Isotope analysis

Isotopes are rare, alternative forms of elements that have essentially the same chemical characteristics but different masses.  Chemical characteristics are largely determined by the number of positively charged protons and negatively charged electrons that comprise an atom and this differs between all elements.  

For example, hydrogen has one proton and one electron, helium has two protons and two electrons.  However, the mass of an atom is determined by the number of protons AND the number of neutrons in the nucleus and this affects the physical characteristics of an atom – for example how quickly it will move (diffuse).

Some isotopes decay over time.  For example, carbon atoms with six protons and eight neutrons (known as carbon-14) break down into nitrogen atoms (with seven protons and seven neutrons) and the rate of this decay can be used to estimate the age of biological material up to about 60,000 years old in a technique known as radiocarbon dating.  These radioactive isotopes tend to be very rare; carbon-14 makes up less than 0.001% of all carbon atoms.

However, there are other isotopes that do not change in abundance over time.  Carbon-13 (six protons, seven neutrons) is a stable isotope of carbon, which makes up 1.1% of all carbon atoms, whilst the remaining 98.89% of carbon atoms (carbon-12) have six protons and six neutrons.

In our analysis we exploit the fact that carbon-12 and carbon-13 atoms behave slightly differently and measure the proportion of each type of carbon in the moss organic matter. This can give us an indication of the environmental conditions at the time that the CO2 was fixed, through the process of photosynthesis, by the moss, as in wetter conditions there tends to be a higher proportion of heavy CO2 fixed and preserved in the organic matter.

Testate amoebae analysis

Testate amoebae are microscopic, single-celled organisms that live in the tiny water films around moss leaves.  Testate means ‘shelled’ and the amoebae are called this because they grow a shell around themselves.  Whilst the amoebae die and decay over time, these shells are preserved.  If we take a moss sample from our core and sieve it down to remove the larger remains, we can put the residue on a microscope slide and hunt for the amoeba shells.  With even the largest amoebae put end to end, you could fit five into a millimetre.  The smallest amoeba are only 0.02 of a millimetre long, so we have to use very powerful microscopes to find them.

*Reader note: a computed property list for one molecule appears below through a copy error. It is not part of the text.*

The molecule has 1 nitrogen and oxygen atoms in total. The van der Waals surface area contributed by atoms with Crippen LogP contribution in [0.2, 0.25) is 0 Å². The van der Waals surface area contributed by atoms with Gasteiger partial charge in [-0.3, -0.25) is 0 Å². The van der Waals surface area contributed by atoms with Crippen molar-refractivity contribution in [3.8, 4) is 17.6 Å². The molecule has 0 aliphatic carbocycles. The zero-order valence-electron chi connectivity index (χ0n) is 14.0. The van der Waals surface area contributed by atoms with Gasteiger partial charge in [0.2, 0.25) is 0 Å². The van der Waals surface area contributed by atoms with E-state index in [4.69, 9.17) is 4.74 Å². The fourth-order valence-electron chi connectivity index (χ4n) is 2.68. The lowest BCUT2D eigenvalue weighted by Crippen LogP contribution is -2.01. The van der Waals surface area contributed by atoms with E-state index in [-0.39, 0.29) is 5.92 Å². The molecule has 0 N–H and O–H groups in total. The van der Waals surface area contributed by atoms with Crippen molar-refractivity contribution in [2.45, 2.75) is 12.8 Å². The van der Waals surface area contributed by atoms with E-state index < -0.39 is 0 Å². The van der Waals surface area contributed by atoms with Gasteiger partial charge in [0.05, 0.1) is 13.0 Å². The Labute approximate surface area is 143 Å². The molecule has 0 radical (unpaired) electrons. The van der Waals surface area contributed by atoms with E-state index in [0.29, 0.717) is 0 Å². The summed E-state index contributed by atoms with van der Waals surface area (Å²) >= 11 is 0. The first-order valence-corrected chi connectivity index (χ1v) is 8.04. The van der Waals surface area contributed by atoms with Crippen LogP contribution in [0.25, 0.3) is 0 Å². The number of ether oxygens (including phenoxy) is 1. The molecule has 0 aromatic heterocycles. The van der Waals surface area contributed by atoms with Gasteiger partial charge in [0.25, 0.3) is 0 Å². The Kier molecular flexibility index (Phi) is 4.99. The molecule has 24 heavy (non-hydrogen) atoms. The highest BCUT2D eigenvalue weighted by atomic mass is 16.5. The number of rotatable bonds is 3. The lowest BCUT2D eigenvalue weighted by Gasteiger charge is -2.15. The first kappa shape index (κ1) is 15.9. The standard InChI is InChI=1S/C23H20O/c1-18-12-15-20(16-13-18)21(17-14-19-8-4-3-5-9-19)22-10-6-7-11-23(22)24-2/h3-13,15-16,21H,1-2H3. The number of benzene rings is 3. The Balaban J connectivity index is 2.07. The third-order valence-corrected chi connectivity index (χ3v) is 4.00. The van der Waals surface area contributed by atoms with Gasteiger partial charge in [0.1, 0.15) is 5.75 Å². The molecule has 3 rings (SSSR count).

There are many different species of amoeba and each one has a particular habitat preference.  For example, some prefer to live in wetter conditions and others in drier conditions.  As climate changes over time, it effects the living conditions in the moss bank and the species of amoebae present change in response. 

By studying live amoebae that live near the surface, we can understand their habitat preferences quite precisely.  In each sample that we take from our core, we find a certain number of amoeba shells and calculate the proportions of different species in the sample.  We can then apply the modern habitat preferences to these results and arrive at a figure that represents the average conditions of that sample at that given point in time.  By analysing hundreds of samples in each core, we can build up a long term record of change. 

Conditions at our sites are at the extremes of the range of conditions in which testate amoebae live and unfortunately for us, that means there are often relatively few shells to be found in our samples.  As a result, each sample can take up to several hours to analyse.  When you consider that we will analyse up to one thousand samples over the course of the project, that represents a lot of microscope time!